Faturator is a saturation distortion plugin by Kilohearts that allows you to introduce a lot of aggression and bite to whatever you feed it. There is the potential for real sonic mangling here, but it’s also possible to apply the effect in more subtle shades.
If you’re interested in the musical applications of the plugin, the review below does a far more eloquent job of walking you through its potential in genres such as dubstep than I ever could, but what does the plugin offer the sound designer?
The first thing to comment on is the interface. What I really like about all Kilohearts’ plugins is the minimalist interface. There are never many controls, but the controls that are there allow for a wide range of possibilities. Don’t get me wrong, I love plugins with lots of controls too, there are many occasions when having a lot of breadth as well as depth is a real plus, but sometimes you want to get straight to the point, to achieve the result you’re looking for with a minimum of time and effort. Here we have a plugin that allows just that, plenty of depth with no distraction.
First, there’s the ‘Drive’ knob. The higher you turn this, the more aggressive the distortion will be. Here’s a 68 HZ sine wave, a pure tone, fed through the effect, starting at 0 drive, gradually increasing to 30%, then opening all the way out to 100%. Nothing pure about this tone now…
To up the anti a little further, we also have a ‘Fuzz’ knob, which, in the words of one reviewer, adds crackle and brightness to the distortion. Even with the drive at 0%, the fuzz will have a substantial effect on the audio as this example, using the same sine wave, demonstrates…
Even with these simple waves in these simple examples, it’s easy to see how Faturator could be used to create sounds that represent energy – the growl of a transformer, the hum of a power line etc. The sounds you’ve just heard remind me a lot of sounds it’s possible to record using an electromagnetic pickup coil held against various pieces of electrical apparatus.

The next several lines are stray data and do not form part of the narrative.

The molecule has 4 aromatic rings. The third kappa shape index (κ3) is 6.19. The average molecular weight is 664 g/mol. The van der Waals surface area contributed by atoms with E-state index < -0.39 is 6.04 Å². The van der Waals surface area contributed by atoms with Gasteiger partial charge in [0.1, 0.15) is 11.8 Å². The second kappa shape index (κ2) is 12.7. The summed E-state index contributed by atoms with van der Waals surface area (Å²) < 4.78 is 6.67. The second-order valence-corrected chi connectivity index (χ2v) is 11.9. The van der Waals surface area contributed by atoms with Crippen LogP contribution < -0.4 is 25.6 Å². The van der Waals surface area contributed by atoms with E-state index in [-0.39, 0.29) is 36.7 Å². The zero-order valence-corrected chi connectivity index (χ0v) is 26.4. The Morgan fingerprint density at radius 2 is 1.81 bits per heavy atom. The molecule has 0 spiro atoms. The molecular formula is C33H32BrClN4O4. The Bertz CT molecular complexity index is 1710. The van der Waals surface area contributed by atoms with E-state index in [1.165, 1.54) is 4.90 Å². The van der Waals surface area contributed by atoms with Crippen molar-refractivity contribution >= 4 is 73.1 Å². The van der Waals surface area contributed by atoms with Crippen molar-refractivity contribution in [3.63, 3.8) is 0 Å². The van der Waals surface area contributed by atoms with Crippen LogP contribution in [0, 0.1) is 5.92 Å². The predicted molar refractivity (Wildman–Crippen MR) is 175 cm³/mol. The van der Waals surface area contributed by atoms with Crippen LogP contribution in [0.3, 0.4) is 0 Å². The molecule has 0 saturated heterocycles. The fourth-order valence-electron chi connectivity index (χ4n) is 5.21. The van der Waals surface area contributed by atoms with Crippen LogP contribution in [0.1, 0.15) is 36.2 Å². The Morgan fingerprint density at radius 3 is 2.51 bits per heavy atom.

The ‘Colour’ knob once again has an effect on the audio even if no other controls are manipulated. Without interacting with the ‘Drive’ or ‘Fuzz’ controls, it seems to act as a resonant filter and has a range of 50-2000 Hz.
Here’s what it sounds like on a saw wave…
If you want things wider, there’s a ‘Stereo Turbo’ parameter. This bipolar control allows you to introduce a tiny delay to either the left or the right channel, which gives a sense of stereo width. As always with such processes, watch for mono-compatibility when experimenting.
Crucially, there’s also a ‘Mix’ control, which allows you to have your cake and eat it by mangling the wet signal, but then dialing it back by keeping some of the unprocessed signal mixed it. Distortion in parallel like this is really useful and gives more precise control over the nature of the final sound.
Faturator is really great for reinvigorating an already processed signal. That’s the first application I used it for and I was able to achieve some great results with a minimum of fine-tuning.
I had created a number of glitchy sounds from a recording of a dawn chorus using an excelent and highly configurable plugin called Cryogen by Glitch Machines. This yielded audio with lots of great little snippets in it – bleeps, bloops, power-ups, power-downs, UI elements, retro game tones etc. However some of them were a bit too glitchy, with too many pops and clicks. Us sound designers, being a fussy bunch, will only accept clean dirt most of the time.
I removed the clicks using RX de-click by Izotope, but, while doing a great job of removing the clicks, even when they were very severe in some cases, it either left the audio sounding muffled, dull and lifeless or replaced the clicks with a light dusting of fuzz, which had to be removed with eq, which also left the sound muffled, dull and lifeless. In short, By the time I’d done all the clean-up, some of the sounds had lost a lot of their appeal, but I didn’t want to give up on them. I needed a way to reintroduce higher frequencies, to make the sound less flat. Enter Faturator.
Here’s a clip showing the journey from the original, Cryogen-processed sound to the finished result that three such sounds took…
Accessibility to the Visually impaired
All aspects of this plugin are accessible except the presets. Given the plugin’s ease of use, I haven’t found myself missing them all that much.
To summarise, Faturator is a great tool whose power is right there at the surface. You don’t have to dig for it and can get good results pretty quickly. It’s flexible without being overwhelming, with enough light and shade about it to satisfy most tastes from those looking for something warm to something molten.
Faturator can be purchased, either as an individual plugin, or as part of one of Kilohearts’ bundles, from their website.